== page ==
Felix Van Groenigen‘s Beautiful Boy (Amazon, 10.12), a drama about a dad (Steve Carell) grappling with a meth-addicted son (Timothee Chalamet), probably won’t screen at the 2018 Cannes Film Festival. A person who attended a late January research screening says that Chalamet “acts circles” around Carell (“He’s got so much raw talent…we see him go from a well-adjusted kid through addiction to rehab and then relapse…he’s given a lot to do and he really makes it seem easy”) but that’s all I’ll share. I’ll only say that it doesn’t seem likely to screen a few weeks hence on the Cote d’Azur. The costars are Maura Tierney, Amy Ryan, Timothy Hutton and Kaitlyn Dever.
As mentioned, a friend and his wife are bound next week for Hong Kong, Cambodia and Vietnam. I’ve sent him a couple of suggestions about Hanoi (it’s simpler and cheaper to buy a Vietnamese SIM card when you arrive) and two restaurant recommendations — lunch at Bun Cha Dak Kim for the spring rolls, and dinner at Pho Thin, where they only serve bowls of clear stock, boiled beef, rice noodles, herbs, green onions and garlic.
Posted on 3.19.16: “Yesterday was one long bike-riding orgasm through the streets of Hanoi. It was heaven. There’s something rhapsodic about being one of hundreds of scooter riders, bicyclers, car, bus and truck drivers making their way down a major boulevard. There are no bike lanes — you’re just pedaling your way through it all, everyone making it up as they go along, and I’m telling you it’s like you’re part of some glorious, brass-band holiday parade.
“The difference here is that Hanoi pedestrians aren’t standing on the curbside and going ‘wow, look at that!’ They’re just shrugging it off, the usual rumble of daily life. But to me (and, I’m sure, to Jett and Cait) it was like being part of a huge skilled orchestra playing a great improvised symphony, and being part of it yesterday was absolutely one of the most delightful experiences of my life.”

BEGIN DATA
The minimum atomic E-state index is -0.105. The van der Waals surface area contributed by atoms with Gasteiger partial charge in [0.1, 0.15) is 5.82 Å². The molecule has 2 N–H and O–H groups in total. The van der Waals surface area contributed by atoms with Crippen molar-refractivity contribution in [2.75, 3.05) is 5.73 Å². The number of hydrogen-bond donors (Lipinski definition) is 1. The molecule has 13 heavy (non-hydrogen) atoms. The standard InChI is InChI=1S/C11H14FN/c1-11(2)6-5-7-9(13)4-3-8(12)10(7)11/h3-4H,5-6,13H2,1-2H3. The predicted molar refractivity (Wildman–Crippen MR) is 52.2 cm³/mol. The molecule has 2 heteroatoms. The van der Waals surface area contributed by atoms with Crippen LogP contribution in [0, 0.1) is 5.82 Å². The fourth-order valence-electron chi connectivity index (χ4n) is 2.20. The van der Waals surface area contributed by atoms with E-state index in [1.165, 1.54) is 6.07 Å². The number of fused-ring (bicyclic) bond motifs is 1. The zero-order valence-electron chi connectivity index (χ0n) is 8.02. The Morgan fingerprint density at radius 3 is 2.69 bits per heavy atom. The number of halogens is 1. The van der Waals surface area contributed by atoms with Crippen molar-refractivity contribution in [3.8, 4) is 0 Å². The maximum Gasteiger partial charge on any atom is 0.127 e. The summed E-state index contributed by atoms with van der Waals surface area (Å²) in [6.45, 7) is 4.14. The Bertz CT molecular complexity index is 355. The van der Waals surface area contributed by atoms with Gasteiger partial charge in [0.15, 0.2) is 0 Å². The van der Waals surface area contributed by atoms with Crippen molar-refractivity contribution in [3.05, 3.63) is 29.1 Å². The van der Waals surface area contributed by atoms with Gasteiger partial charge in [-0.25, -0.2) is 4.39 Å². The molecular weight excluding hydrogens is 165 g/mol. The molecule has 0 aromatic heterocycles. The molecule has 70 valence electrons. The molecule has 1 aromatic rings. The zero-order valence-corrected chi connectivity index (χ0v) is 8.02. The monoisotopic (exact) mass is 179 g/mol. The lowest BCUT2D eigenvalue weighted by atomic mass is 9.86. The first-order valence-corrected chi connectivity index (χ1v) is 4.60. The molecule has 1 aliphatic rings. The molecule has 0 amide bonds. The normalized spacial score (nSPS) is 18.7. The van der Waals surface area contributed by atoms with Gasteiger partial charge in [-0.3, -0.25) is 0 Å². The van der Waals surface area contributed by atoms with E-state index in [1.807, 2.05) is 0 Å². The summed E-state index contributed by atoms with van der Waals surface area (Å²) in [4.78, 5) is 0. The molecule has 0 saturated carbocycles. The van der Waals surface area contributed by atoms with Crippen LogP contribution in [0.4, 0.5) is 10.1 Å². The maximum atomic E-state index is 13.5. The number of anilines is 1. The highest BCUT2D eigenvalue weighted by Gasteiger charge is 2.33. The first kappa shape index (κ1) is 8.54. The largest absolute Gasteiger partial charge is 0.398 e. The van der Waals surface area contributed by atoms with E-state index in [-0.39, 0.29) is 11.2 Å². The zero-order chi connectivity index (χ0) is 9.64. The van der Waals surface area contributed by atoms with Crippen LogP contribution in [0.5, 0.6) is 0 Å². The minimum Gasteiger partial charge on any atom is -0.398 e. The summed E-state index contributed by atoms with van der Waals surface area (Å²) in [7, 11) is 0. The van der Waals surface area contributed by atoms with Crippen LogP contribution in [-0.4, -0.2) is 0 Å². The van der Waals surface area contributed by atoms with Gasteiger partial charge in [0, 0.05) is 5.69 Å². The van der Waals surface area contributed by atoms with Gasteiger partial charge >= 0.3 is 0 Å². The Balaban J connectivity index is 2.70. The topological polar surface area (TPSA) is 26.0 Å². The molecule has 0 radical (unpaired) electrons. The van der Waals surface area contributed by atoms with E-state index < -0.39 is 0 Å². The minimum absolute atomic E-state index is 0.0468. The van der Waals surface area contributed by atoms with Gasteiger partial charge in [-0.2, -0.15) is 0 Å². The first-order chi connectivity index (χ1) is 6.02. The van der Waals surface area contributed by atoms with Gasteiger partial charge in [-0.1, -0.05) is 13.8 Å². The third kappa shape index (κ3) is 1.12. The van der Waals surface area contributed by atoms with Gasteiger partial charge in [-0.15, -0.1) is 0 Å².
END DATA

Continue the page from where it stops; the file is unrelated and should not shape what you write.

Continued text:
Wes Anderson‘s Isle of Dogs opens on Thursday night. Several critics reviewed it yesterday (95% Rotten Tomatoes rating, 83% Metacritic), but I haven’t been invited to a single screening. Today I asked to be afforded that privilege. “Hi, guys…sorry to bother you, heh-heh, but any chance I could, you know, attend a last-minute screening of a film by a major-league guy whose stylistic signature is known worldwide, and whom I’ve personally known for close to a quarter-century?”
Wes and I have had a couple of spats, but not for several years. He’s always been polite and responsive whenever I’ve reached out. He’s never not wanted me to see Isle of Dogs, or at least he didn’t indicate this today. I don’t think this is on him. Okay, I’m not a great lover of animation, but I was cool with and fully respectful of old-fashioned stop-motion and the way this technique was used for Fantastic Mr. Fox so what’s the big issue? What critic goes invite-less if he’s been mixed or mildly negative about a couple of films by a certain director in the past?
Tuesday evening update: FS finally invited me to a screening — tomorrow night at the West L.A. Landmark.
I’ve known Wes for nearly 25 years. I wrote the first L.A. Times “Calendar” profile piece about Wes and Owen Wilson; it was published on 11.7.93. For over two decades I’ve been a respectful admirer (okay, with reservations) of his films. That respect has been reciprocated for many years. I attended Fox Searchlight’s Fantastic Mr. Fox junket in England in 2010, and their Grand Budapest Hotel junket in Berlin in ’14.